The process of making sugar flowers is incredibly labor-intensive, making it extra pricey. The cost varies depending on the type of flower and the amount of detail work involved. They are edible but are mounted on wire, so they shouldn’t be served. Our recommendation? Preserve them as a memento – they’ll last forever and won’t wilt or brown like fresh flowers.

Some blooms can also be made from pulled sugar or white chocolate modeling paste. Since these materials have different properties than sugar paste, they’re not ideal for all flowers, but are another alternative to discuss with your cake designer.

Is your heart set on using real flowers? Most bakers, Penny included, recommend that couples stick with sugar flowers, but if the natural look is what you crave, be sure to bring your cake designer and florist together to discuss your options. Some flowers are toxic and should be kept away from food. In any case, stems should never be stuck into a cake – they should be arranged in plastic flower spikes and then added to the cake.

Additionally, says Penny, since flowers often wilt when left out of water for so long, you should “have your florist add the flowers at the venue.” And any flowers you use on or near your cake should be organic and non-toxic, even if they’re just on the cake table, to avoid any sort of contamination. The complications of using real flowers are some of the reasons the art of recreating flowers in sugar was developed.

A MATTER OF TASTE

When you’re doing your initial cake tasting, mix and match cake, filling and frosting flavors until you find a combination you love. “The clue to the final choice is generally which one has only crumbs left,” says Penny. If there are two flavors you love, talk to your baker about splitting the cake into two flavor combinations, alternating tiers with different cake and filling combinations.

Two flavors are ideal for a buffet or dessert table, where slices of cake are displayed and guests can choose the flavor they’d like. It becomes more complex when the cake is served at the table. “It would be impolite not to offer the same choice to each table, and one flavor might be more popular. In this case, I suggest ordering a bit more of each flavor to compensate.” Talk to your baker about ordering an extra sheet cake or two so that you can be sure to have enough should your guests prefer one flavor over another.

When choosing flavors, consider the seasons. “For spring and summer my favorites are always fresh and crisp, such as a lemon cake or fruity buttercreams. In the colder months, some great choices are pumpkin cake, cranberry hazelnut cake, chocolate spice cake and sticky toffee cake. No matter the season, I love a salty caramel buttercream.” Year-round standards? Red velvet, chocolate and vanilla. Use a flavored buttercream or fruit filling to brighten up a simpler flavor, or embrace the basics and serve the best classic flavor you can find.

Here’s our extensive list of cake flavors.  But don’t let it stop you there… just like our cake designs our flavors are custom too.

MONEY TALK

Cakes get more expensive as details are added. “To keep prices from getting away from you,” says Penny, “focus on one or two larger graphic elements. A single large flower can have stunning visual impact and keep labor costs down. Simple touches like edible glitter can make a cake sparkle.  Stencils can add background texture quickly and easily.” Be straightforward and honest with your cake designer about your budget from the beginning. As you design and brainstorm, they’ll be able to help you create something gorgeous that fits within your means.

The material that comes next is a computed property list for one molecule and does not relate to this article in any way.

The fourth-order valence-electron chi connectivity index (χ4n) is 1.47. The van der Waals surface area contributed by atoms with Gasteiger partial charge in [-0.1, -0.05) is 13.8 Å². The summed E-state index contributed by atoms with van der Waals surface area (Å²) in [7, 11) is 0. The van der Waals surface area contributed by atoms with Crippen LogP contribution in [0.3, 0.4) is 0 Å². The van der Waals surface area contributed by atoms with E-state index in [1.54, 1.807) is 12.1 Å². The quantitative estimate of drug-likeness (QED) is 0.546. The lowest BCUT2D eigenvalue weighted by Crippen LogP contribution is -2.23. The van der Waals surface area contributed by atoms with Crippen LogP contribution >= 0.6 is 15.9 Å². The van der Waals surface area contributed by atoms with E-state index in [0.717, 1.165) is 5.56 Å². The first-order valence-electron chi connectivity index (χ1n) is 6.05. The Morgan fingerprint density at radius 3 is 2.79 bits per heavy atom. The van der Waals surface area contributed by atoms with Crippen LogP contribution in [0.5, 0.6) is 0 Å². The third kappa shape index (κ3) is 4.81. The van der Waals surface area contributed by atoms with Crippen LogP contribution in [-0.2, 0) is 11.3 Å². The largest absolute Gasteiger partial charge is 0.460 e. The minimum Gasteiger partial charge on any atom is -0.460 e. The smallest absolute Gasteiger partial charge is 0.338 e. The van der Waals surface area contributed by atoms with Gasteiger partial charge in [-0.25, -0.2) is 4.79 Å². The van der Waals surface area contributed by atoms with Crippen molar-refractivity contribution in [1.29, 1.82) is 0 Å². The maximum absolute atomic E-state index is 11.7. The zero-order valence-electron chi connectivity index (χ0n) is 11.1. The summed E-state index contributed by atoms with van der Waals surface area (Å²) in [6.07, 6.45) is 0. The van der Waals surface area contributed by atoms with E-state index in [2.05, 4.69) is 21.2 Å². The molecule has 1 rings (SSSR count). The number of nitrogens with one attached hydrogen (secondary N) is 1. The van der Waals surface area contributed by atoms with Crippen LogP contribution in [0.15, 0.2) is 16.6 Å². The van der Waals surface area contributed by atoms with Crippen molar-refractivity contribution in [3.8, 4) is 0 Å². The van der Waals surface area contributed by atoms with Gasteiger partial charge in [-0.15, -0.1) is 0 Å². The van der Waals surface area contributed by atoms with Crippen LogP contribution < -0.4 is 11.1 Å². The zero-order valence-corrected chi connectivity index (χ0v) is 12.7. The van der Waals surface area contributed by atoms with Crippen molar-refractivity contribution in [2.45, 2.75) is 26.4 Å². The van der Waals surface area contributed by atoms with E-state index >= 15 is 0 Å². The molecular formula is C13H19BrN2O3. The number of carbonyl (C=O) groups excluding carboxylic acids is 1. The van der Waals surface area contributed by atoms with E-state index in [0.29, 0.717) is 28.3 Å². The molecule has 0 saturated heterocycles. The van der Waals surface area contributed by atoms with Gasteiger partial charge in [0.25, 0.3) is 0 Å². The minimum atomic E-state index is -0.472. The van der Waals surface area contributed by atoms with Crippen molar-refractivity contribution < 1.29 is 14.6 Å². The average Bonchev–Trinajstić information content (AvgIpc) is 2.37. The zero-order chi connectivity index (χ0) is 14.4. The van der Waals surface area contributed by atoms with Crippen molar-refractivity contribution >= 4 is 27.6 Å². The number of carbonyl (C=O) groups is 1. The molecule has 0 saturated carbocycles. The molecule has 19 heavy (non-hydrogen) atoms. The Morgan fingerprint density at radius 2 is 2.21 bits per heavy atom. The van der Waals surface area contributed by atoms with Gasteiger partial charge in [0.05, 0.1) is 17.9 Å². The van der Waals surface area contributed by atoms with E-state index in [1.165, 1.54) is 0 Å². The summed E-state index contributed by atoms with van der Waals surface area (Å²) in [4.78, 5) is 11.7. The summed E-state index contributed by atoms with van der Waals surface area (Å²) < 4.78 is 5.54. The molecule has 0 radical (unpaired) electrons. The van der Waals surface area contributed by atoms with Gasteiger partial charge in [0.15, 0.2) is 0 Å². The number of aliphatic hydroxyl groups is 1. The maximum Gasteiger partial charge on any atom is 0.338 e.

The best way to get a wow-factor in your cake while keeping costs down is to make it personal. Whether you use an interesting pattern, a bold color or a single oversized sugar flower, picking a detail that ties in with the theme of your event will make even a more simple cake stand out.

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TRENDY OR TRADITIONAL?

Penny filled us in on the latest trends she’s seeing in cake design. Engaged couples and cake designers are using tier separators to increase the height and create a more shapely cake. Metallics have made a jump from the runway to the dessert table, as has the use of glitter and sugar gemstones. “Bold colors and graphic patterns are all very popular right now.” But Penny would rather set the trends than follow them. “I always encourage couples to be inspired by non-cake things they adore.”  Click here for more Graphic cakes.

And what if you’re more of a traditionalist? “All-white cakes never go out of style. Simple, clean and classic will always be just that.” Bunches of sugar flowers against an all-white cake are always stunning. Keep it understated for a cake design that will look gorgeous the day you cut it as well as in your wedding photos 20 years from now.

So collect your inspiration and get creative. The world is your oyster and, now that you’re armed with all you need to know, you’re ready to design the ideal cake for your wedding day.

The latest from Brides Magazine

Did you know there is a hot season for wedding proposals?  Well there is, and its now through February.   As newly engaged couples are dreaming about all the possibilities, I’d suggest considering one of my favorite new trends in wedding cakes… hand painted cakes.

This one was made for the November/December 2013 issue of Brides Magazine.  They sent along a gorgeous vase for inspiration and we worked to honor its form and grace.  Blue is always an amazing color to incorporate in wedding cakes.

Painted Wedding Cake

This cake can be scaled as required but in its original form served 85 guests.

What would be the inspiration for your painted wedding cake?